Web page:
Philippine military personnel unload one of the three Balangiga church bells after it arrived from the US at a military airbase in Manila on Dec. 11, 2018. Church bells seized from the Philippines by the US as war trophies over a century ago were returned on December 11, in a bid to turn the page on a difficult chapter between the historical allies.
AFP/Ted Aljibe
Duterte: No single person or government can claim credit for Balangiga bells return
Ryan Macasero ( - December 13, 2018 - 8:52pm

MANILA, Philippines — Amid talk over who is responsible for the return of the Balangiga bells to the Philippines, President Rodrigo Duterte Thursday evening in Las Piñas City that the credit does not belong to any one person.

“It doesn’t belong to a worker or government,” Duterte said. “Nobody should ever claim success of that. It is the property of the Catholic faith."

The bells arrived in Manila on Tuesday from Wyoming after 117 years in the hands of the US military.

READ: Balangiga bells return home

This is where they have been since taken from the Philippines by American troops in 1901 after a clash in Balangiga, Eastern Samar, during the Philippine American War.

Duterte originally said he was not going to attend the turnover ceremony of the bells, but decided to go "due to the persistent requests from the people of Eastern Samar."

READ: Duterte to attend Balangiga bells turnover due to 'persistent requests'

While he acknowledged that the bells belong to the church, it seems the president is still not yet ready to put his quarrel with the church aside for the event.

“There's going to be a high mass, I will not go to mass. I will float along the coastal shores of Samar,” Duterte said at the speech at the opening of a drug rehabilitation center in Las Piñas.

“I have heard all the masses in the world,” Duterte said, who often slams the church in his speeches for its criticism over the administration's war on drugs.

“The American government will give it back to me. The local reps will give it back to its rightful owner,” he said.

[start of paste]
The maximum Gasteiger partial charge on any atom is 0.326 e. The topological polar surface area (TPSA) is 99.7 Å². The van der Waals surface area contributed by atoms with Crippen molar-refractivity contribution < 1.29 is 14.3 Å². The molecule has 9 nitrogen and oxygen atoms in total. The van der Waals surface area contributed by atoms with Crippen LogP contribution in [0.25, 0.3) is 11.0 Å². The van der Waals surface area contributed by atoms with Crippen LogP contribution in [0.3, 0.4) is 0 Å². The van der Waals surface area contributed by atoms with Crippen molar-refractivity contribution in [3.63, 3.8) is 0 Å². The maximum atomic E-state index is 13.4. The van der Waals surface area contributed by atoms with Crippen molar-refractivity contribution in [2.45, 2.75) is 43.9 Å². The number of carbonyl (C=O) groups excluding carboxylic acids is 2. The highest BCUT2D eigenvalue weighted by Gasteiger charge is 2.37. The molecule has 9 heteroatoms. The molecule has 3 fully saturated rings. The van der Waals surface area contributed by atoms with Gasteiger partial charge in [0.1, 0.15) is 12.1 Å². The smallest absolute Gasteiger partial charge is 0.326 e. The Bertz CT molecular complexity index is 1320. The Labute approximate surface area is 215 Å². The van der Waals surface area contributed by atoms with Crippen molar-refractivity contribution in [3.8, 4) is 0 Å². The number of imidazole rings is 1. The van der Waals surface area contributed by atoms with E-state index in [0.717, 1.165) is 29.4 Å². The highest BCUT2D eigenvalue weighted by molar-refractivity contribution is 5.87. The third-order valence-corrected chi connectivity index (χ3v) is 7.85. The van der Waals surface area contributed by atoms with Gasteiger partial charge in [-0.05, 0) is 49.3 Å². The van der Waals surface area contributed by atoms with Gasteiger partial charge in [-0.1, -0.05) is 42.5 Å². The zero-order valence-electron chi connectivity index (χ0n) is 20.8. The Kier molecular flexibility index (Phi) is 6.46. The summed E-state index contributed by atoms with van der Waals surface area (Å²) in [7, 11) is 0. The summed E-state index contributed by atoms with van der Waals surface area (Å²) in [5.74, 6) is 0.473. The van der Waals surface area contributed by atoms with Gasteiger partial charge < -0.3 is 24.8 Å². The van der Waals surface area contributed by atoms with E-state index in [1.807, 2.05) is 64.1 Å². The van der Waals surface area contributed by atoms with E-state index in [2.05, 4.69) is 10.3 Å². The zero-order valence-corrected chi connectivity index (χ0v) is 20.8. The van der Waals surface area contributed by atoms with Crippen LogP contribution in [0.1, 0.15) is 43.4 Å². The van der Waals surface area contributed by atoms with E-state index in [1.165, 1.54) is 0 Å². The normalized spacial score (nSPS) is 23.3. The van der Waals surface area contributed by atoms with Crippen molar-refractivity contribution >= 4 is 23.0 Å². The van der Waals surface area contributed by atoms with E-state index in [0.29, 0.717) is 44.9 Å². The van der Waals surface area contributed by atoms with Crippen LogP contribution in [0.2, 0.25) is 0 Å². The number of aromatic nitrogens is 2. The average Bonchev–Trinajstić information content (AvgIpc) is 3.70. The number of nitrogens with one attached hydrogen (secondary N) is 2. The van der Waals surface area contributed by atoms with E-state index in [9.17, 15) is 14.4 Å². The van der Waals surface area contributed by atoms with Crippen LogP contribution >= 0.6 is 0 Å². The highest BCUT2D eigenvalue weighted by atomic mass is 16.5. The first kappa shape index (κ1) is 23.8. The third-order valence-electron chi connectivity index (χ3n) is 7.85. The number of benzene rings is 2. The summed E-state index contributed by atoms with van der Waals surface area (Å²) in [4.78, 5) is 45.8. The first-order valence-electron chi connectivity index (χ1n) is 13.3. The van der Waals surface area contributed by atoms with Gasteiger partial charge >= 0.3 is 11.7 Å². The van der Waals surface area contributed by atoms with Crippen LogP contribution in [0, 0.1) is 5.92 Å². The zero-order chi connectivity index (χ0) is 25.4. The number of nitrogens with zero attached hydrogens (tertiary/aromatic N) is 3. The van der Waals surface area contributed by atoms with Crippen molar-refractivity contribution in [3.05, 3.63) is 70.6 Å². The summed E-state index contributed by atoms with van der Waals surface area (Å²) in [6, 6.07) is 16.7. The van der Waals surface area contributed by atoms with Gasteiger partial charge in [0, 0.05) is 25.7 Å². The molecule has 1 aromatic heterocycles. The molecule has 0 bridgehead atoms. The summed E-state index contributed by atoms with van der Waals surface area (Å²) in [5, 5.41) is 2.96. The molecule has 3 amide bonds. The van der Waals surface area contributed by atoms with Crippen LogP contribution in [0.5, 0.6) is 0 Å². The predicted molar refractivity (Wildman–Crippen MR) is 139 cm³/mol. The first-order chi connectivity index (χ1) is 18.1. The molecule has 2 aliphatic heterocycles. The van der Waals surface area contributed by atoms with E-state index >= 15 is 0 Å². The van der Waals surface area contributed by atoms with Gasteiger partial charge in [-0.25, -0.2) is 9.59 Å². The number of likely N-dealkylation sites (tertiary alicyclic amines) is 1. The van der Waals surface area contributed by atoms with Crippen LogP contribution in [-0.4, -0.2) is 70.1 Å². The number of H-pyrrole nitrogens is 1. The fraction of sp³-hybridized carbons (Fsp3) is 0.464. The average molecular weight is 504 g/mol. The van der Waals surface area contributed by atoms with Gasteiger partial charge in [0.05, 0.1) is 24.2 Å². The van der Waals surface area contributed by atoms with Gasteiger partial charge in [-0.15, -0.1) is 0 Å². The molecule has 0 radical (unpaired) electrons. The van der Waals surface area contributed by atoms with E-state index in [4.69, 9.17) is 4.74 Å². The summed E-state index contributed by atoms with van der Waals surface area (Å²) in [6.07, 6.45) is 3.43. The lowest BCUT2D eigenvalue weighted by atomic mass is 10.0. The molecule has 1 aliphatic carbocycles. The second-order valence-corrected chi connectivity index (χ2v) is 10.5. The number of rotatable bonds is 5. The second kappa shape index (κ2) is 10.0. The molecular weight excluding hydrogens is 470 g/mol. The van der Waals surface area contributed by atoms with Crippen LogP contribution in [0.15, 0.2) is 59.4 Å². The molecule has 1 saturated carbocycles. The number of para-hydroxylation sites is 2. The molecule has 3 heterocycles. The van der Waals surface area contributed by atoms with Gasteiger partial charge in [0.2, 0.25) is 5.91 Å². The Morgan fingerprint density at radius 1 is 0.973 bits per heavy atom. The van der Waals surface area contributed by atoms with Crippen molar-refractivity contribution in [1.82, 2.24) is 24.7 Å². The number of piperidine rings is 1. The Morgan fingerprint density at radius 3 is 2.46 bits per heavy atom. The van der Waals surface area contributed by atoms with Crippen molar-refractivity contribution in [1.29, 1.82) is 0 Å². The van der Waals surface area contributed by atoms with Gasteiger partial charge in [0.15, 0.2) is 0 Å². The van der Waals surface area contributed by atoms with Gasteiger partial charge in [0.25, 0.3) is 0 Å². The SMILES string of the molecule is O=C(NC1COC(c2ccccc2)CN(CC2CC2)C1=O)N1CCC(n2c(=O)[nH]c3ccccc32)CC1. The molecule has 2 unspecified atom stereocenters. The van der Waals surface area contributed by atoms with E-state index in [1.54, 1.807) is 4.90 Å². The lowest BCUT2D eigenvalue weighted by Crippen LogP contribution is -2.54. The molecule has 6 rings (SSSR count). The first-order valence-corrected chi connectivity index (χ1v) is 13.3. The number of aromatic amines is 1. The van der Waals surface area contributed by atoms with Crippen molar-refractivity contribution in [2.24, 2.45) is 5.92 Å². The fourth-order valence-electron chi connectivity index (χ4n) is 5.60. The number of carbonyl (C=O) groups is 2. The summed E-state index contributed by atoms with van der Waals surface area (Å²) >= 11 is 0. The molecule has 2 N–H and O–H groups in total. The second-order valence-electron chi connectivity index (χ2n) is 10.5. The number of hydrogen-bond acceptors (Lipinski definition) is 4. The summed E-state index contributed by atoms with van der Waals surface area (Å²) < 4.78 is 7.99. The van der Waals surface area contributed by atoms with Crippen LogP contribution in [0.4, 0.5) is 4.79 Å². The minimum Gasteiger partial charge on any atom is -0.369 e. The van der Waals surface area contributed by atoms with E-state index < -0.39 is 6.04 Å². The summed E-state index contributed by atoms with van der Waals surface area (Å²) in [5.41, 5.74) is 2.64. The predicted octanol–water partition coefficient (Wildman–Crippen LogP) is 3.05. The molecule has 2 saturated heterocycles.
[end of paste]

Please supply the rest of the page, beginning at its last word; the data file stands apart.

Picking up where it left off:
Duterte also did not attend the turnover ceremony at Villamor Air Base where United States Ambassador Sung Kim handed over the bells to Defense Secretary Delfin Lorenzana.

While Duterte demanded the return of the bells during his 2017 State of the Nation Address, the United States Embassy in Manila's spokesperson Molly Koscina said the return was not due to any particular event or statement.

"There are number of presidents, a number of [defense] secretaries, a number of US and Philippine ambassadors who worked for the return of the Balangiga bells. It was decades worth of work and protest from the veterans, and the legal issues that came with it," Koscina said at a press briefing on Monday.

Opposition Sen. Risa Hontiveros said in a statement that the return of the bells was due to a "strong sense of history and justice" that led to the return of the Balangiga bells.

“It would be wrong and insensitive for the Duterte administration to claim sole credit for the return of the bells and insist that this was the result of its so-called independent foreign policy,” Hontiveros said.

'Political will'

And while Duterte is unwilling to take credit for the return of the bells, his allies and supporters credit the return to Duterte's "political will."

“Many have tried, but it is our President’s strong political will and unquestionable dedication in asserting the rights of our country and its people which significantly contributed to this event coming into fruition,” presidential spokesman Salvador Panelo said on Wednesday.

The turnover ceremony is scheduled for this Saturday, where the bells will be placed in their original home at the Church of San Lorenzo de Martir in Balangiga, Eastern Samar.

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